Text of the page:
“Stuck” was originally published in the Words Work Literacy Journal. I want reiterate that this is a work of fiction, and even when I draw on places I’ve known or worked, the events, people, and attitudes in the story are about the characters and in no way reflect any actual individuals or events.
The story is about fifteen pages, so only the worthy shall pass through to the end. I would love to read your comments after you have finished.
Rural East Texas. I grew up here. And I grew up knowing the only thing I wanted to do was leave; “just get the heck outta Dodge,” I would say. I didn’t grow up in the town I’m in at the moment but close enough that my high school was in the same district as here, so we played football against each other—all the other sports, too, but football is the one that counts in Texas.
The Piney Woods surrounded my two-bedroom rental trailer on the lake, Lake O’ the Pines, I swear. Yeah, I was living the dream life on the lake, and the owners let renters use the boats any time they wanted. Three green flat-bottom boats sat, paddles and life jackets waiting, by the edge of the stumpy water. About two hundred yards into the water, stumps from long dead trees ended and opened up into clear space where, from time to time, a skier or bass boat would bounce across, leaving the lake churning and rhythmically pounding the shore and the stumps and your feet if you were too close. I hated it, but it was the cheapest place I could find. And I knew no one would come looking for me here.
Not that anyone would be looking for me, anyway. Certainly not employers. Maybe bill collectors. Maybe the IRS. But I didn’t care about those guys. It was the people I knew best that I didn’t want to see. After all my talk about leaving this god-forsaken hole, after all my bravado about how I got out and would never be back after my relatives died, here I was back in it.
I’m a brilliant salesman. I can sell anything to anyone – I heard people say it. I heard people say I got it from my dad. He never threw anything away, and I once saw him sell a cracked bowling ball to a guy for three bucks. I was watching from about a hundred yards away across our white-trash front yard with two hounds, a mutt, several cats (though the hounds kept them treed most of the time), five cars (two ran, one would almost crank), seven lawn chairs, and three refrigerators – none of which worked. When I asked about it, he told me the guy wanted something to use as an anchor. That old bowling ball is probably sitting in the bottom of one of those green boats.
No phone, no internet, no cable—TV was about shot. It would stay on long enough for me to watch local and national news if I timed it just right. Then it would go off. Click. No picture, no sound, no nothing.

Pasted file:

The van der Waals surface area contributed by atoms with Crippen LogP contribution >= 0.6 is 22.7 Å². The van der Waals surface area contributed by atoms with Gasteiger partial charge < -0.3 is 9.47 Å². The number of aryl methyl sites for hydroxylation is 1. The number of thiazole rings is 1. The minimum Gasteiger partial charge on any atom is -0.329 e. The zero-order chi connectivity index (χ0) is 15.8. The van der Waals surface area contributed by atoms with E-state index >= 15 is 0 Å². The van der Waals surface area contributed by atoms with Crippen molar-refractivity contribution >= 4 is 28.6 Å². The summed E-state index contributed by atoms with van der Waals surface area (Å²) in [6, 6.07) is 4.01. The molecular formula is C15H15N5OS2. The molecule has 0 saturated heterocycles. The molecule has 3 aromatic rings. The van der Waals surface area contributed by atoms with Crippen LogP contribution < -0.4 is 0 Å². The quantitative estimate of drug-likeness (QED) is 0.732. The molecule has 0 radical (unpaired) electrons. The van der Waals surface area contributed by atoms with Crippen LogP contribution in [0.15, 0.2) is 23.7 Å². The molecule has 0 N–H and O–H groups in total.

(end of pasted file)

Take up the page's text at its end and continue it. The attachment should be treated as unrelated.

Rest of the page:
I had been in Dallas for eight years, and Houston for six before that. My associate’s degree from the community college was enough to get me moving toward a bachelor’s in business at East Texas State. I never looked back. I never considered moving back home and opening a business or working at the plant like everyone else – every little town had its version of the plant or the mill, or it had a downtown starving for traffic. I was happy to be gone. Things went great in Houston. As an area manager for a building supply chain in a booming housing market, I could do no wrong. Every product promo, every ad design, every new hire (almost) added to the store coffers.
When I got the regional manager position, I sold my house for a huge profit and bought an even bigger one in the ritziest part of Dallas I could afford. I had to hire a cleaning service, a pool service, a lawn service – and those weren’t the only services for sale on my salary. Exercising my right to pursue happiness. Then I was arrested for drunk driving. And two months after that, I got caught in a prostitution sting while exercising that right. None of that mattered until one of my stores went under. It wasn’t my fault, of course, but I was the guy who was supposed to make everything work – “That’s what we hired you for.” I was so busy with the piddling court dates and fines and community service that I had missed the declining numbers coming across my desk. When I looked back, the signs of trouble were obvious. But by the time it hit my radar, it was too late. It wasn’t my fault. It was the fault of whosever bright idea it was to place a major chain store in the middle of rural East Texas. Jeesh.